Career Overview: Account Manager

What They Do

Individuals who work as account managers are responsible for developing long-term relationships with clients and customers as well as play a key communication role in relations with business executives and stakeholders. Account management positions often deal directly with customers and are on the front lines of contact concerning matters specific to them. These individuals must also develop their relationships with stakeholders and executive sponsors in order to remain aware of and true to the mission of a business.


The ability to analyze and predict trends in consumer behavior and analyze important account metrics is key to success in the account management department. The account management team focuses on maintaining relationships with clients while generating new sales opportunities. Conflict resolution can be a daily task of an account manager, as well as working under pressure to meet deadlines and sales quotas.

Career Growth

Account managers can work in a variety of different settings. Consulting firms, service providers and public relations agencies all require an account management department to liaise with clients. The rate of job growth for positions in the account management field varies by industry. However, because there is a trend in personalized business communication, the role of this department is becoming more important, and therefore, job growth is expected.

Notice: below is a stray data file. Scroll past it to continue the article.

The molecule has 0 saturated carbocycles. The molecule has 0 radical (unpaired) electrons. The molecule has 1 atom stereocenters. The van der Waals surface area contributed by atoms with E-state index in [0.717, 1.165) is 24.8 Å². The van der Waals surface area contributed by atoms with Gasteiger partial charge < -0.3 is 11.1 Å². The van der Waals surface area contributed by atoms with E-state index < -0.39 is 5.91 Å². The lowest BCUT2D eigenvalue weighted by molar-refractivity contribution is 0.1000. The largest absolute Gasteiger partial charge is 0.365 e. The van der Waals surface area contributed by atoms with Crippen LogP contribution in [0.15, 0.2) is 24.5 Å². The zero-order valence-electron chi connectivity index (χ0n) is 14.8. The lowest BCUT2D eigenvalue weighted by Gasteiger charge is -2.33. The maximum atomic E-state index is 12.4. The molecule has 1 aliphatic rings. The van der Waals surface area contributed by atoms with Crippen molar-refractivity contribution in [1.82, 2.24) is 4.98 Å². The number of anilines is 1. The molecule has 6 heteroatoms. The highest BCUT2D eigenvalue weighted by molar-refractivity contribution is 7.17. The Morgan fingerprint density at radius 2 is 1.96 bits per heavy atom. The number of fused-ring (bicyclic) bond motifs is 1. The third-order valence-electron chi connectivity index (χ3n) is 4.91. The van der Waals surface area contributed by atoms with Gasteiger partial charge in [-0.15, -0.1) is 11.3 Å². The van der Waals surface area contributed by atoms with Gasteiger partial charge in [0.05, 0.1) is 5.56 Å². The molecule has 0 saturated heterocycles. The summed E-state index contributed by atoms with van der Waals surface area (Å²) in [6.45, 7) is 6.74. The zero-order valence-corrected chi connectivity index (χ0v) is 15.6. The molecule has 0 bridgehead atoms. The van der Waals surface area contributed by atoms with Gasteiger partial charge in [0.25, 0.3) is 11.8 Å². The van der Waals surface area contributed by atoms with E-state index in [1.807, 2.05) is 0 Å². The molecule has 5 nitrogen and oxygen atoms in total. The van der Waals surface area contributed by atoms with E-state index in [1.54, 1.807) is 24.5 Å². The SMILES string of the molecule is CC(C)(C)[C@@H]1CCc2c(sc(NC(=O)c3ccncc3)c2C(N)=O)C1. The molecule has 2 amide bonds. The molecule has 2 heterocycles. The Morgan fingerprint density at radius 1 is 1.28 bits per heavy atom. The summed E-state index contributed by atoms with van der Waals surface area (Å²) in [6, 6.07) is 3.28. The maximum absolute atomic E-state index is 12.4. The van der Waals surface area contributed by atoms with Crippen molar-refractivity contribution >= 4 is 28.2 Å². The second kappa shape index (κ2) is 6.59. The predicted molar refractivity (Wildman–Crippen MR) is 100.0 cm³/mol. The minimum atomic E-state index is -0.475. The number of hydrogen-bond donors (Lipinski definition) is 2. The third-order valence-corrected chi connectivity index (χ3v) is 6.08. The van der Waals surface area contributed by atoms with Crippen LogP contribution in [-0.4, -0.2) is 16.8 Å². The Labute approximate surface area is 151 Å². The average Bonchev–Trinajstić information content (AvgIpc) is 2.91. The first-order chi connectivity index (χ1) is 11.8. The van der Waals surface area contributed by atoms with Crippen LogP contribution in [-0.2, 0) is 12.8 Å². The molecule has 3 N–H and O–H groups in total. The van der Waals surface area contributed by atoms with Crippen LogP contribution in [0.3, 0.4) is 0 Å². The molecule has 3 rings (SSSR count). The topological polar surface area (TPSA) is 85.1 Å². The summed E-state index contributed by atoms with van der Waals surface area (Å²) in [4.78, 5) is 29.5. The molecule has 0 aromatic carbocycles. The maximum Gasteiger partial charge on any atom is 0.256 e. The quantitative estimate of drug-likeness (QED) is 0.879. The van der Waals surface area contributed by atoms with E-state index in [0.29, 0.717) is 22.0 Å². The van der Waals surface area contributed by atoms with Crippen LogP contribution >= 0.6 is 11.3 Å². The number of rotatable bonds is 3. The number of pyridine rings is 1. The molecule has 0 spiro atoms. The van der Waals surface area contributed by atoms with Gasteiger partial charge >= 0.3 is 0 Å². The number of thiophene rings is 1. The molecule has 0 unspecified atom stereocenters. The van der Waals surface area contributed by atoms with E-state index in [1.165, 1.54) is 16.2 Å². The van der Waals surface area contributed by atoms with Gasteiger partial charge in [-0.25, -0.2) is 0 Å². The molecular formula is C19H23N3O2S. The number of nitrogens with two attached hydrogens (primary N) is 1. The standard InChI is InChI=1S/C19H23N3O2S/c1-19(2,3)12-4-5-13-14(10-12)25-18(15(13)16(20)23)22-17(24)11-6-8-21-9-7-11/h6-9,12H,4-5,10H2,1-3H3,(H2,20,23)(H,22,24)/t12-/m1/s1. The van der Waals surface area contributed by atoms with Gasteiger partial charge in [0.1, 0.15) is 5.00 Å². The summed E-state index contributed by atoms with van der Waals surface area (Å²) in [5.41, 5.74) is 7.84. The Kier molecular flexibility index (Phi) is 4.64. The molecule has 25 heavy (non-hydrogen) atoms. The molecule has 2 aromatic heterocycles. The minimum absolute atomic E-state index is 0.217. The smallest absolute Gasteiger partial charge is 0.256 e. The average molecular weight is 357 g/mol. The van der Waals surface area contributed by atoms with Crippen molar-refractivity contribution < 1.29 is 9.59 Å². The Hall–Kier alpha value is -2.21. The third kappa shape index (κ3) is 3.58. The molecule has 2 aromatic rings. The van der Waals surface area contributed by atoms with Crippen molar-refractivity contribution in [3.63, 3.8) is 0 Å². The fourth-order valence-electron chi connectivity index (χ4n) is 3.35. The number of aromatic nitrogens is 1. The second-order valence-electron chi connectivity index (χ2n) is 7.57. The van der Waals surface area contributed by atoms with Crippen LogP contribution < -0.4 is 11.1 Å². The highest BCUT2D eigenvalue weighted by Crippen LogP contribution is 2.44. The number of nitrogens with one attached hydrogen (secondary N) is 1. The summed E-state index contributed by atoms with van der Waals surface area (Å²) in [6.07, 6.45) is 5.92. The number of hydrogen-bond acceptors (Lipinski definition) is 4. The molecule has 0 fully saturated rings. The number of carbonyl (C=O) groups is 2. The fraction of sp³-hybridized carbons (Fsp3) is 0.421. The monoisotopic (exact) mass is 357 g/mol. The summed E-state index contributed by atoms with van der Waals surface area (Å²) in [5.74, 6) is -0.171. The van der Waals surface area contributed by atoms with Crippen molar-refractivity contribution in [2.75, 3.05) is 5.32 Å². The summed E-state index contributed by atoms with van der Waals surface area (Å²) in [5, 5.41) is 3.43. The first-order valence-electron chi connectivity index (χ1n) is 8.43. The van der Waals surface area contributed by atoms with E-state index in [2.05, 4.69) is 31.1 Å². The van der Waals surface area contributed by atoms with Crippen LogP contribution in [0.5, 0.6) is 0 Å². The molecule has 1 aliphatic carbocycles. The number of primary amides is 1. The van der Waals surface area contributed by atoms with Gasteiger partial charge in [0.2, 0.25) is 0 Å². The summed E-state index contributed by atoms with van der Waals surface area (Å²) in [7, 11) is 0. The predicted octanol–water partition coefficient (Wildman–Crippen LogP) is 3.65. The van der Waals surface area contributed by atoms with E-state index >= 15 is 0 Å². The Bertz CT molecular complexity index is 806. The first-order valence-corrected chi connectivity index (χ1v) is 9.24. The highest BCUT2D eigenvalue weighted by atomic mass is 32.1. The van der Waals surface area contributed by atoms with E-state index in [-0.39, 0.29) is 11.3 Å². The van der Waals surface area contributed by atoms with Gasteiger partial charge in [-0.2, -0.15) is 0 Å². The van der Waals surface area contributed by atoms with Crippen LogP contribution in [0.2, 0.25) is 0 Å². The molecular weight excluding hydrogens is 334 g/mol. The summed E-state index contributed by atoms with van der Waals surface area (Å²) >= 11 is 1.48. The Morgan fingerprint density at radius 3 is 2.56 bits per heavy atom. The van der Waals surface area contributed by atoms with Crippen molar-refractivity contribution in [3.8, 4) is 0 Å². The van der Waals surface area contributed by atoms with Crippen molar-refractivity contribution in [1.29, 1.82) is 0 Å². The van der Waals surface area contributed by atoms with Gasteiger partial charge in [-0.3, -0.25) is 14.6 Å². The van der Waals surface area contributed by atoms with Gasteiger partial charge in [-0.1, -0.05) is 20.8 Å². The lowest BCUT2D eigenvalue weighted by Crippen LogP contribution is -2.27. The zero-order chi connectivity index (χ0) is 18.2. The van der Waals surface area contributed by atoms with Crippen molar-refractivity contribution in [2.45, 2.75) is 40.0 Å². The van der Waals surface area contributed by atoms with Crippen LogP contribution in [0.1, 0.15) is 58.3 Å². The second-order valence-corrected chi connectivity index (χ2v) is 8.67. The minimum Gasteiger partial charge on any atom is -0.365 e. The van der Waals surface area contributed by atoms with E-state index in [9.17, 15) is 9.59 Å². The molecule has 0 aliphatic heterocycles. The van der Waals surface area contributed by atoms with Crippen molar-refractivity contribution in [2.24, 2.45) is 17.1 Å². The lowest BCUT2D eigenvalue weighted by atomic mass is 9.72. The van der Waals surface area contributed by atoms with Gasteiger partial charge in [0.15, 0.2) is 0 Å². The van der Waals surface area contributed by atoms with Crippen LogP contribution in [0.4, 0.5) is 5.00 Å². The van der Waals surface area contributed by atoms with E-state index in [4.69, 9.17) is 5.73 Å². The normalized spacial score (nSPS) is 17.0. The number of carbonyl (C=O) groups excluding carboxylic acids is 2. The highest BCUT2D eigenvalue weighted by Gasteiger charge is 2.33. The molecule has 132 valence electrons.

An account coordinator is an entry-level position in the account management department. Many new hires begin as account coordinators who are responsible for administrative support for the rest of the account management team. Account executives, however, work directly with clients and are responsible for the daily management of their accounts.

Salary Potential

The salary of an account management position depends on the industry and the size of the organization for which a person works. The Bureau of Labor Statistics doesn’t have specific data regarding account management. However, sales managers are reported to make a median annual salary of around $105,000.

Education Required

Generally, an individual pursuing a career in the account management field should have earned at least a bachelor’s degree. Prospective candidates for these kinds of positions often have earned a degree in a field related to business, including organizational leadership, business administration, marketing or management. However, it should be noted that an individual’s education should be tailored to the kind of field or industry in which he or she wishes to work. A person planning to pursue a career as an account manager at a tech company, for example, should take courses in information technology and computer science so that he or she may best understand what they are selling.


Communication is perhaps the most important skill an account management employee can have. The ability to listen actively, negotiate well and present facts clearly are paramount to success. The ability to persuade potential and current customers and clients to buy products or services offered is at the heart of this kind of position. This is best achieved by crafting and improving credibility with clients, colleagues and executives at the C-level of an organization.